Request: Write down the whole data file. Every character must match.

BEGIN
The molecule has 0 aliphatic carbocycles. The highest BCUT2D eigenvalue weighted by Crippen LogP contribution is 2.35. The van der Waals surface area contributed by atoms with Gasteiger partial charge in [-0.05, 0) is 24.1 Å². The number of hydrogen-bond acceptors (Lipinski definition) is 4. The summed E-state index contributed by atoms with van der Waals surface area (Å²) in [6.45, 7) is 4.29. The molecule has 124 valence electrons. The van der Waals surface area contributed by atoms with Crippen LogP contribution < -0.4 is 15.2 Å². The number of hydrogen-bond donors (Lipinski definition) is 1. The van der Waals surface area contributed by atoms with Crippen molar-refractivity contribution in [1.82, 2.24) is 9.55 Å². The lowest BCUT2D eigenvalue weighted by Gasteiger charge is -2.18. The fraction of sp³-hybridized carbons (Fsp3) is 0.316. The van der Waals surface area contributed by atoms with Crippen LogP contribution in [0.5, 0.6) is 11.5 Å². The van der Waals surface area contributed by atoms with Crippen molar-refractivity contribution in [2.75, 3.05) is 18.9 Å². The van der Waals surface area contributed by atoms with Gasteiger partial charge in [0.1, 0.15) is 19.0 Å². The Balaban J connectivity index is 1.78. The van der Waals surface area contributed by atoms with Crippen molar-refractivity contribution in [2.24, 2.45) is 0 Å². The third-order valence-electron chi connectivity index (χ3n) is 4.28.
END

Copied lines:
The molecule has 0 aliphatic carbocycles. The highest BCUT2D eigenvalue weighted by Crippen LogP contribution is 2.35. The van der Waals surface area contributed by atoms with Gasteiger partial charge in [-0.05, 0) is 24.1 Å². The number of hydrogen-bond acceptors (Lipinski definition) is 4. The summed E-state index contributed by atoms with van der Waals surface area (Å²) in [6.45, 7) is 4.29. The molecule has 124 valence electrons. The van der Waals surface area contributed by atoms with Crippen LogP contribution < -0.4 is 15.2 Å². The number of hydrogen-bond donors (Lipinski definition) is 1. The van der Waals surface area contributed by atoms with Crippen molar-refractivity contribution in [1.82, 2.24) is 9.55 Å². The lowest BCUT2D eigenvalue weighted by Gasteiger charge is -2.18. The fraction of sp³-hybridized carbons (Fsp3) is 0.316. The van der Waals surface area contributed by atoms with Crippen LogP contribution in [0.5, 0.6) is 11.5 Å². The van der Waals surface area contributed by atoms with Crippen molar-refractivity contribution in [2.75, 3.05) is 18.9 Å². The van der Waals surface area contributed by atoms with Gasteiger partial charge in [0.1, 0.15) is 19.0 Å². The Balaban J connectivity index is 1.78. The van der Waals surface area contributed by atoms with Crippen molar-refractivity contribution in [2.24, 2.45) is 0 Å². The third-order valence-electron chi connectivity index (χ3n) is 4.28.